Geert Wilders is no stranger to controversy. But when he had a crowd chant that they want ‘less, less, less’ Moroccans, he finally went too far for the law. He was found guilty of incitement to discrimination and of insulting the public on December 9th.
(It is not known whether the judges discussed the appropriateness of his gravity-defying hair or clashing lime-green tie.)
But he didn’t get a prison sentence or fine. The verdict was ‘punishment enough’, according to the court.
Kees van Dooren wrote a piece in DutchReview right after the verdict came out. He ends with a question: ‘So what do you think? Did Wilders just used his freedom of speech or was it a clear cut case of racism?’
Let’s consider two things:
- When Wilders called for ‘less Moroccans’ in the Netherlands, was he talking about a nationality, or a race?
- Was the verdict really ‘enough’? Would it have been better if Wilders had received more than just a slap on the wrist?
Q1: Was Geert Wilders being racist?
First, yes I believe it was racism.Wilders argued that ‘Moroccans aren’t a race’ and that he had a right to free speech. True, Moroccans as a national group may not be a race. But a race is effectively being targeted under this misleading heading.
Geert Wilders isn’t stupid (no, really). He knows he can’t just go out and say that he hates all people of a certain profile. Or that he wants them all kicked out of the Netherlands. So he takes a sub-group (they all look the same anyway, right?), ostensibly only targets them, and claims you can’t call him racist because he only ‘talks about a nationality’.
But he knows that many supporters look at one group of people as if they’re all the same. They don’t care whether they’re from Tunisia or Egypt or Morocco or Turkey. Or, just plain Dutch (which lots of them are). Nope, people are lumped together in one group, usually based on racial identifiers like skin-colour and hair.
Not all moroccans are Moroccans
Nationality plays no part at all in calling someone a ‘moroccan’ (so I took out the capital ‘M’). Remember, many of the people referred to actually have Dutch nationality. The sad truth: in the Netherlands, ‘moroccan’ is sometimes used like it’s an insult. In these cases, it’s said with a brief spasm of the face, a downward twist of the mouth, or a shiftiness of the eye. Blink, and you’ll miss it, but it’s there.
These ‘moroccans’ are a perceived group of people with similar racial characteristics, often seen as somehow deviant (‘they don’t fit in’ or ‘they’re criminals’). They ‘don’t belong’.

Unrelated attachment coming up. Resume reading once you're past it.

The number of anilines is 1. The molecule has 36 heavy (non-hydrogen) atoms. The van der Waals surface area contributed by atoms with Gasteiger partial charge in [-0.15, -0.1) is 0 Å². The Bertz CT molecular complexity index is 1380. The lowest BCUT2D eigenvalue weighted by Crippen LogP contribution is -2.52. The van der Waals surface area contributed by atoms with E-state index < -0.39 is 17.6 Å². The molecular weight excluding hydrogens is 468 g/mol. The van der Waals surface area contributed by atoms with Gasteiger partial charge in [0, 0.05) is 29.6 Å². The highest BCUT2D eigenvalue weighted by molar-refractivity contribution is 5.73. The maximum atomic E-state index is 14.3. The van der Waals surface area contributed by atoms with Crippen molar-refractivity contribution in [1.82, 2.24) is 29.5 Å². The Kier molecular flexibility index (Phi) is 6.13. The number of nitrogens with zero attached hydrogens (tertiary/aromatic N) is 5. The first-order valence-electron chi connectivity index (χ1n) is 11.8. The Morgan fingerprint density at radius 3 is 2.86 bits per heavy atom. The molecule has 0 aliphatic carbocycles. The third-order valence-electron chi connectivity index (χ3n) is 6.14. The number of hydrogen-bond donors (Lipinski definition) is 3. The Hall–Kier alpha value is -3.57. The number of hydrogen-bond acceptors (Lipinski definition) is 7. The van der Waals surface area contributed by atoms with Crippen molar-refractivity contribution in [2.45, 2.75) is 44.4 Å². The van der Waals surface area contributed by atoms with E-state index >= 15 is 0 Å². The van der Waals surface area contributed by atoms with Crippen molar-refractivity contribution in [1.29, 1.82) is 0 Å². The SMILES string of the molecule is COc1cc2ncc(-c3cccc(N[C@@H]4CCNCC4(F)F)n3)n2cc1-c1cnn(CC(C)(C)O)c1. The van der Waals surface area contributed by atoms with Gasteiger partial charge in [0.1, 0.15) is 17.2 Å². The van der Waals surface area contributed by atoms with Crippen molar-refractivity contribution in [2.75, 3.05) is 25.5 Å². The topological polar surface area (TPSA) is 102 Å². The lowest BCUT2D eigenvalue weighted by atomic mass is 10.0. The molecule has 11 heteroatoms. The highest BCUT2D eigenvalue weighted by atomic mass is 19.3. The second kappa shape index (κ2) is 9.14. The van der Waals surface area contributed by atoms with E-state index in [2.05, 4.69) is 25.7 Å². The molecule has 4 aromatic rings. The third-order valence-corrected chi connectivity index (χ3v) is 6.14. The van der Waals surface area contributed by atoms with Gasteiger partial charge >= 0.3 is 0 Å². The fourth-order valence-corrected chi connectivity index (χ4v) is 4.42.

This is what happened at the rally for which Geert Wilders was on trial. Wilders TOLD people what to chant. And it was racist. He just attempted to smuggle it in with a Trojan Horse-style disguise.
So don’t be fooled by the insidious logic of his argument that ‘moroccans are not a race’. The words were targeted at a race, with a term that people understand through a racial lens. Using ‘moroccan’ in the way that he did feeds on, and breeds, racial animosity.
Wilders may seem rational and well-reasoned. It’s a trap! Don’t believe that this makes him right. The ‘guilty’ verdict was appropriate.
On to the follow-up, question #2:
Q2: Was the ‘guilty’ verdict punishment enough?
My first reaction: of course it’s not! Ben je gek? Outrageous!
Maybe a ‘guilty verdict’ is enough for kids acting stupid in the classroom. But it’s not good enough for a prominent politician who told a crowd they had to chant that they want “less, less, less” moroccans. Penalties are absolutely appropriate. The late great Terry Pratchett said it: freedom comes with the freedom to take consequences.
But, actually, it might be smart. The judges decided on legal grounds, of course. Yet politically, of the limited options available, this could be the best outcome.
Geert Wilders was already going to court, so the spotlight was already on him. A guilty verdict but with no penalties might minimise attention. Attention that would mostly benefit him, and cost him very little.
Elections are coming up!
The Dutch general election is planned for 15 March 2017. Geert Wilders fancies himself the next Prime Minister and his Freedom Party has decent chances for the Dutch House of Representatives, according to polls.
Why is this important? Because the trial gives Wilders national attention at a time that suits him well. It’s a stage from which to portray himself as the embattled underdog fighting the establishment. And Wilders’ supporters lap that stuff up. No doubt recent events in the UK (brexit, of course) and US (have you been living under a rock?) encourage him. A harsher punishment may have given him even more ammo, to create even more of a victimised impression.
Also, if the sentence was too strict, people who are now on the fence about him and his behaviour could switch over to his side. He already has a platform to strut around on. Strict penalties could have made it bigger.
All this could happen regardless. Yet maybe, the judges struck the best balance when they only had limited options.
Anyway, Geert Wilders will appeal the decision. He has already used this decision to question the Dutch legal system. Therefore, no doubt he’ll use the appeal as an excuse to continue to sulk and rage in the public sphere.
Look forward to months of this helmet-haired petulant firing it off on twitter in another nail‑biting political process.